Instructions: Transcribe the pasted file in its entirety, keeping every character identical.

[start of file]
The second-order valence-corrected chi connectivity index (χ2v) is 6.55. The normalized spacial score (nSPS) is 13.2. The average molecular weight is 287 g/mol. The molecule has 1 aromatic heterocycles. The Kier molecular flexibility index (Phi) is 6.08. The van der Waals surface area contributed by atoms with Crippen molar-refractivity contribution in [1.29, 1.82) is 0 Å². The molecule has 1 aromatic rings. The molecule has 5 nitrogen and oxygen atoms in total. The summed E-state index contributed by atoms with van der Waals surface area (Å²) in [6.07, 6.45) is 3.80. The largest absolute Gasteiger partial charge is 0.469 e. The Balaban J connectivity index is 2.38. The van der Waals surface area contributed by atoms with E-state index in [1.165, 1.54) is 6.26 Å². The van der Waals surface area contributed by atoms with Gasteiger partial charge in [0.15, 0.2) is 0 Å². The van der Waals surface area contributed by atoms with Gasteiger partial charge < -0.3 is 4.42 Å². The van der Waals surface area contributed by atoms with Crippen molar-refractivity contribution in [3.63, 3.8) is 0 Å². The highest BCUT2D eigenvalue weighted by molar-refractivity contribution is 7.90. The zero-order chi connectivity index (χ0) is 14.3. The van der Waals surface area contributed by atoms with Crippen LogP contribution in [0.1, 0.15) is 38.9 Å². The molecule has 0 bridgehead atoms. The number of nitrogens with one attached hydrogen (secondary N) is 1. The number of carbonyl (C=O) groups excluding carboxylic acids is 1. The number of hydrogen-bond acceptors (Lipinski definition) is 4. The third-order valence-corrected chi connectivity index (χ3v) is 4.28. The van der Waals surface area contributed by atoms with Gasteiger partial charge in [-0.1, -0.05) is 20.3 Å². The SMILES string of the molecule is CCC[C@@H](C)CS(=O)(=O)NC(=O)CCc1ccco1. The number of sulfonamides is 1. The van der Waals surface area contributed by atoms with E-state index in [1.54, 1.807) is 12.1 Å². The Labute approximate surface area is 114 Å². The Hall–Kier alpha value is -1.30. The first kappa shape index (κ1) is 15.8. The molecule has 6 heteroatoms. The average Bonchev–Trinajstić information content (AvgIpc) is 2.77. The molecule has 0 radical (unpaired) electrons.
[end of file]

The second-order valence-corrected chi connectivity index (χ2v) is 6.55. The normalized spacial score (nSPS) is 13.2. The average molecular weight is 287 g/mol. The molecule has 1 aromatic heterocycles. The Kier molecular flexibility index (Phi) is 6.08. The van der Waals surface area contributed by atoms with Crippen molar-refractivity contribution in [1.29, 1.82) is 0 Å². The molecule has 1 aromatic rings. The molecule has 5 nitrogen and oxygen atoms in total. The summed E-state index contributed by atoms with van der Waals surface area (Å²) in [6.07, 6.45) is 3.80. The largest absolute Gasteiger partial charge is 0.469 e. The Balaban J connectivity index is 2.38. The van der Waals surface area contributed by atoms with E-state index in [1.165, 1.54) is 6.26 Å². The van der Waals surface area contributed by atoms with Gasteiger partial charge in [0.15, 0.2) is 0 Å². The van der Waals surface area contributed by atoms with Gasteiger partial charge < -0.3 is 4.42 Å². The van der Waals surface area contributed by atoms with Crippen molar-refractivity contribution in [3.63, 3.8) is 0 Å². The highest BCUT2D eigenvalue weighted by molar-refractivity contribution is 7.90. The zero-order chi connectivity index (χ0) is 14.3. The van der Waals surface area contributed by atoms with Crippen LogP contribution in [0.1, 0.15) is 38.9 Å². The molecule has 0 bridgehead atoms. The number of nitrogens with one attached hydrogen (secondary N) is 1. The number of carbonyl (C=O) groups excluding carboxylic acids is 1. The number of hydrogen-bond acceptors (Lipinski definition) is 4. The third-order valence-corrected chi connectivity index (χ3v) is 4.28. The van der Waals surface area contributed by atoms with Gasteiger partial charge in [-0.1, -0.05) is 20.3 Å². The SMILES string of the molecule is CCC[C@@H](C)CS(=O)(=O)NC(=O)CCc1ccco1. The number of sulfonamides is 1. The van der Waals surface area contributed by atoms with E-state index in [1.54, 1.807) is 12.1 Å². The Labute approximate surface area is 114 Å². The Hall–Kier alpha value is -1.30. The first kappa shape index (κ1) is 15.8. The molecule has 6 heteroatoms. The average Bonchev–Trinajstić information content (AvgIpc) is 2.77. The molecule has 0 radical (unpaired) electrons.